Special Report: Auditing The Disaster Aid For 2013 Tornadoes And Storms

Federal public-assistance funds are paying for the rebuilding of Plaza Towers Elementary School, in which seven children died in the May 20, 2013, tornado. The school is expected to open next month.
Clifton Adcock Oklahoma Watch

The tornadoes and storms that devastated Oklahoma and killed 34 last year triggered the release of tens of millions of dollars in federal and state aid that will keep flowing for years.

To date, the federal government has approved up to $257 million in disaster assistance of various kinds to help re build damage and help victims of the winds and flooding that struck between May 18 and June 2, 2013, and to mitigate future risks.

The state has contributed an additional $10.5 million, and private insurers are paying about $1.1 billion. Charities also have pumped in aid.

The relief aid stemming from Disaster No. 4117, as it is called by the Federal Emergency Management Agency, is arriving through several channels, heading ultimately to state and local agencies, contractors, businesses and individuals.

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OneSix8
9:58 am
Thu March 6, 2014

Entertaining The Hours Of Your Week With OU’s Civil War Teach-In And A Tornado Project Forum

"A War for the Union 1862-A Cavalry Charge" engraving by Winslow Homer
Credit Winslow Homer / Brooklyn Museum

The University of Oklahoma presents a “Teach-In On The Civil War” Monday, March 10. Highly reputable academics from across the country come to Norman for the all-day event that features lectures and panel discussions about the era.

OU President David Boren delivers a few words before the opening lecture from Clemson University historian Vernon Burton at 9:30 a.m. in OU’s Catlett Music Center.

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Chesapeake
8:48 am
Thu March 6, 2014

OKC's Cheseapeake Energy Accused Of Collusion

Credit Chesapeake Energy

Michigan Attorney General Bill Schuette says he's filed criminal charges Chesapeake Energy and Encana Corporation for colluding to avoid bidding against each other for Michigan oil and gas leases.

Schuette said Wednesday that the antitrust violations happened in 2010, when Oklahoma City-based Chesapeake and Calgary, Alberta-based Encana bought natural gas leases in Michigan.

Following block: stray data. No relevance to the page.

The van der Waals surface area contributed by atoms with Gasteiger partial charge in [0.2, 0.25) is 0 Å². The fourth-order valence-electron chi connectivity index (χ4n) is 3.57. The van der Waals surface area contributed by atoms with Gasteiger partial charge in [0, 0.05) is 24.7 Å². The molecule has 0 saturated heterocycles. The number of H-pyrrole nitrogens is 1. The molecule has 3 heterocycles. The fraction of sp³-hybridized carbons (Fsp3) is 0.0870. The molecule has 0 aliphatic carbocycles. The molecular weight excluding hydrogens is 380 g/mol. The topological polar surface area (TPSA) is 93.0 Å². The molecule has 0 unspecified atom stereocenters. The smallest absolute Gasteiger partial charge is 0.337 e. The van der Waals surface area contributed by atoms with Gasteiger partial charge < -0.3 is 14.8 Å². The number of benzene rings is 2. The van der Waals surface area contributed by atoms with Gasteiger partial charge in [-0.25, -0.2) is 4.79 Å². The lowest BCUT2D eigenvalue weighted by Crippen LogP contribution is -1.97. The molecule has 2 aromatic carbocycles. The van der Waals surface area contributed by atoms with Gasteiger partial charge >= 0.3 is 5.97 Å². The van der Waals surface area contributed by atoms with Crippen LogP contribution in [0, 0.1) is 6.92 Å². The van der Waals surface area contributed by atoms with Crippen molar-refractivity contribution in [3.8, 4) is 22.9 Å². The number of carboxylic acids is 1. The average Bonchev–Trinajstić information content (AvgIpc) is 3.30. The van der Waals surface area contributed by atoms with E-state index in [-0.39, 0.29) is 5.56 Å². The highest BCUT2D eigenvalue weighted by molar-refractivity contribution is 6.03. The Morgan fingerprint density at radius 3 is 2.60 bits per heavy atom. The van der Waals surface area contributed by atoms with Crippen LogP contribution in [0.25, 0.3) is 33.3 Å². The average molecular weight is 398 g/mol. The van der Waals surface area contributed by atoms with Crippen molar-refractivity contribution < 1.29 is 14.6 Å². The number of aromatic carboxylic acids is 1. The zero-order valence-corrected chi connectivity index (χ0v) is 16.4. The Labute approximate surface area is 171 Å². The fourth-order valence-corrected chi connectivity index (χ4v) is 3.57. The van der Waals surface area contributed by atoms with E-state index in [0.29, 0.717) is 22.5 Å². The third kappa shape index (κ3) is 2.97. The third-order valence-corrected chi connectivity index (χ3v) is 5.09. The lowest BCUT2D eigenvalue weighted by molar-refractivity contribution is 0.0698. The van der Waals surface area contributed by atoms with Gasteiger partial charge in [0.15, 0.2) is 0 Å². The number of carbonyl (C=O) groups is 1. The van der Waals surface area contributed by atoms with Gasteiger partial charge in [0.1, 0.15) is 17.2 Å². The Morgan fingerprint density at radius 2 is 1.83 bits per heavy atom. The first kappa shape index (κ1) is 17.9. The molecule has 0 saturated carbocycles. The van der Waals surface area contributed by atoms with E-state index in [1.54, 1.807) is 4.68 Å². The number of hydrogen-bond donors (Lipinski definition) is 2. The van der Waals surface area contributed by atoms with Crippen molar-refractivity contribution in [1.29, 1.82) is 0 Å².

He says collusion is suspected of depressing the per-acre cost of leases from $1,510 in May 2010 to under $40 in October 2010.

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The Two-Way
6:14 am
Thu March 6, 2014

'We Are Ready To Protect Our Country,' Ukrainian Leader Says

Demonstrators carried a Russian flag during a rally this week in the western Crimean city of Yevpatoria.
Genya Savilov AFP/Getty Images

Originally published on Thu March 6, 2014 12:25 pm

We're updating this post as the day continues.

While conceding that his nation can't come close to the military power of Russia, the interim prime minister of Ukraine said Thursday that "we are ready to protect our country" if Russia does not stop its "military aggression" in Crimea.

Arseniy Yatsenyuk told reporters in Brussels, Belgium, that the presence of Russian forces in that autonomous region of his nation "is unacceptable in the 21st century."

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29 Democrats Pledge Support
5:54 pm
Wed March 5, 2014

House Democrats Support Proposal To Finish Museum

Credit American Indian Cultural Center & Museum

The 29 Democrats in the Oklahoma House of Representatives have agreed to support a Senate-backed measure to spend $40 million to complete an unfinished American Indian museum in Oklahoma City.

The announcement by House Democratic Leader Scott Inman on Wednesday could boost the chances for the proposal to pass the House, where many Republicans oppose the idea.